Excerpt from Topology by Munkres
(1)Definition: A collection $\mathbf A$ of subsets of a space X is said to cover X, or to be a covering of X, if the union of the elements of $\mathbf A$ is equal to X. It is called an open covering of X if its elements are open subsets of X. (2)Definition: A space X is said to be compact if every open covering A of X contains a finite subcollection that also covers X.
But later while discussing compact subspaces of real line, he says the below.
Theorem 27.1. Let X be a simply ordered set having the least upper bound property. In the order topology, each closed interval in X is compact.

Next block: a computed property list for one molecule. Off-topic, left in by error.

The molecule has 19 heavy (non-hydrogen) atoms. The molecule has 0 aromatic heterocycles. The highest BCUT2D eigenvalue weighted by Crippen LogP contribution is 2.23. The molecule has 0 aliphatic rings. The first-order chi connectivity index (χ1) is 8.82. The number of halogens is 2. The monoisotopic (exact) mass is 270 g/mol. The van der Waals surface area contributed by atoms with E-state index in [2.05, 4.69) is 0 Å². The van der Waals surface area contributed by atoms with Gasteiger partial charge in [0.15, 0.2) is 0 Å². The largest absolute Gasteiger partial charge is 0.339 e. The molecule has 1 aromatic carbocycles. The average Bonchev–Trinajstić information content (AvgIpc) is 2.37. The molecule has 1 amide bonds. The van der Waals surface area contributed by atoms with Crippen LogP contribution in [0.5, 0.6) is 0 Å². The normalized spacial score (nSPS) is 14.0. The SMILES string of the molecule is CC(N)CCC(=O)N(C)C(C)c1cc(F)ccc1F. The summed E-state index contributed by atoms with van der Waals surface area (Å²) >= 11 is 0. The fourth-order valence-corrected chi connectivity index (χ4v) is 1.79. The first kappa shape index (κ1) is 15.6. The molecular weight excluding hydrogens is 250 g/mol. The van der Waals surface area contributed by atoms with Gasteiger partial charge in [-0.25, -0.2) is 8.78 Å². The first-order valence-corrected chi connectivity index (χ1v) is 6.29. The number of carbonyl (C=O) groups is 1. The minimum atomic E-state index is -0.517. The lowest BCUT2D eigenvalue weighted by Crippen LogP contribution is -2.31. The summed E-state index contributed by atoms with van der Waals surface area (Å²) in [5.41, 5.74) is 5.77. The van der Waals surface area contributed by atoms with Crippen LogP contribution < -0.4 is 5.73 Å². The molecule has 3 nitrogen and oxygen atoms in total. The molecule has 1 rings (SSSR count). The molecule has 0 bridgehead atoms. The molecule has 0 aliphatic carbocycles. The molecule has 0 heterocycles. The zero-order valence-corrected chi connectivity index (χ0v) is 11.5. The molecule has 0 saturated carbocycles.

Proof Step I: Given a < b, let A be a covering of [a, b] by sets open in [a, b] in the subspace topology (which is the same as the order topology). We wish to prove the existence of a finite subcollection of A covering [a, b].
Question: I find the statements contradictory. At first, it is said that "every open covering contains a finite subcollection". But later, to prove compactness of [a,b], we are looking for just one (at least one) finite subcollection. Why does the author say in the beginning "every open cover should have a finite subcover"? Is this related to Cauchy sequences in the set?